Partners' Overwork and Individuals' Wellbeing and Experienced Relationship Quality
Community, Work & Family
In this paper, using high quality data from the Work, Family, and Health Network in a sample of IT workers in the US (N = 590), we examine whether partners’ long work hours are associated with individuals’ perceived stress, time adequacy with partner, and relationship quality, and whether these relationships vary by gender. In addition, following the marital stress model, we investigate whether any negative correlation between partners’ long work hours and relationship quality is mediated by time adequacy or perceived stress. We find that women partnered to men who work long hours (50 or more hours per week) have significantly higher perceived stress and significantly lower time adequacy and relationship quality compared to women partnered to men who work a standard full-time work week (35–49 hours). Further, the increased stress associated with being partnered to a man who overworks, not lower time adequacy, mediates the negative relationship between overwork and relationship quality. Conversely, we find that men partnered to women who work long hours report no differences in stress, time adequacy, or relationship quality than men who are partnered to women who work a standard full-time work week.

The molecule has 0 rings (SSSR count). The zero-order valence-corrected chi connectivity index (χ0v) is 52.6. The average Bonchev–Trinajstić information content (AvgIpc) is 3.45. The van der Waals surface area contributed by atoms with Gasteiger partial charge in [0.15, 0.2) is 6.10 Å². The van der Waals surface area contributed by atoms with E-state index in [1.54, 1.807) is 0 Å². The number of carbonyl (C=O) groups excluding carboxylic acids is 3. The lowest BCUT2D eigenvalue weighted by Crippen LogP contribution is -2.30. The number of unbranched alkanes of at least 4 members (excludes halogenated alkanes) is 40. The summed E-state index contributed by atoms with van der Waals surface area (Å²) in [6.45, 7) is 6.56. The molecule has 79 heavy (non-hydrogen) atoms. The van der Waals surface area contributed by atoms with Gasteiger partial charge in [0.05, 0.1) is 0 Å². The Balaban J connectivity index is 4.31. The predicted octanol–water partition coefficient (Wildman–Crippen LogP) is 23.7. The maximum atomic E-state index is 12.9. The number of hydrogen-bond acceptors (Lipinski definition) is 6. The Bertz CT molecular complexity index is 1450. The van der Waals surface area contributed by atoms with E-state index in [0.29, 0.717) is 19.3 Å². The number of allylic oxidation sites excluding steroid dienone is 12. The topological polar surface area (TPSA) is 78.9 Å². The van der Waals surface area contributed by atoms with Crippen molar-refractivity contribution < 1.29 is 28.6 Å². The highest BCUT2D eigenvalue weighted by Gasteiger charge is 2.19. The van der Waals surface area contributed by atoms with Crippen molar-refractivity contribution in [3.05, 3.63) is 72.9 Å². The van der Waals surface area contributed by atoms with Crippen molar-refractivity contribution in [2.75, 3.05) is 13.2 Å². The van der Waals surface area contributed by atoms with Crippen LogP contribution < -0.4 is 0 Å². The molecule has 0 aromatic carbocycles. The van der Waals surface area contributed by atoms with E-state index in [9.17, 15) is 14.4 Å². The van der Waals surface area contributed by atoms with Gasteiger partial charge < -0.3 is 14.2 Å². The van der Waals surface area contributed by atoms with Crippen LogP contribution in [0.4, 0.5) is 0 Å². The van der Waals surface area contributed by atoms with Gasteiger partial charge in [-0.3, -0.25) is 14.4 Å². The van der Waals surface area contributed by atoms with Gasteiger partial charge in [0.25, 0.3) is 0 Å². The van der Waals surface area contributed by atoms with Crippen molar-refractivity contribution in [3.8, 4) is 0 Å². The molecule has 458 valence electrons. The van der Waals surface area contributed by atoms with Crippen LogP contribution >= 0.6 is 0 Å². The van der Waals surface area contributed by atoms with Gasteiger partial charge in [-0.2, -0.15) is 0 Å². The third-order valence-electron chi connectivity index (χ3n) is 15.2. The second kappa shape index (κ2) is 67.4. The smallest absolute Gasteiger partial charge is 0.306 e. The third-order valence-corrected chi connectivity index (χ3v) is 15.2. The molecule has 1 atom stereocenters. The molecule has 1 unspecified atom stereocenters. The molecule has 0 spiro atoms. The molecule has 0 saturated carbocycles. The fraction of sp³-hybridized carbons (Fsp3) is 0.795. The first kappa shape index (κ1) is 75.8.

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Shafer, E. F., Kelly, E. L., Buxton, O. M., & Berkman, L. F. (2018). Partners’ overwork and individuals’ wellbeing and experienced relationship quality. Community, Work & Family, 21(4), 410–428. https://doi.org/10.1080/13668803.2017.1311839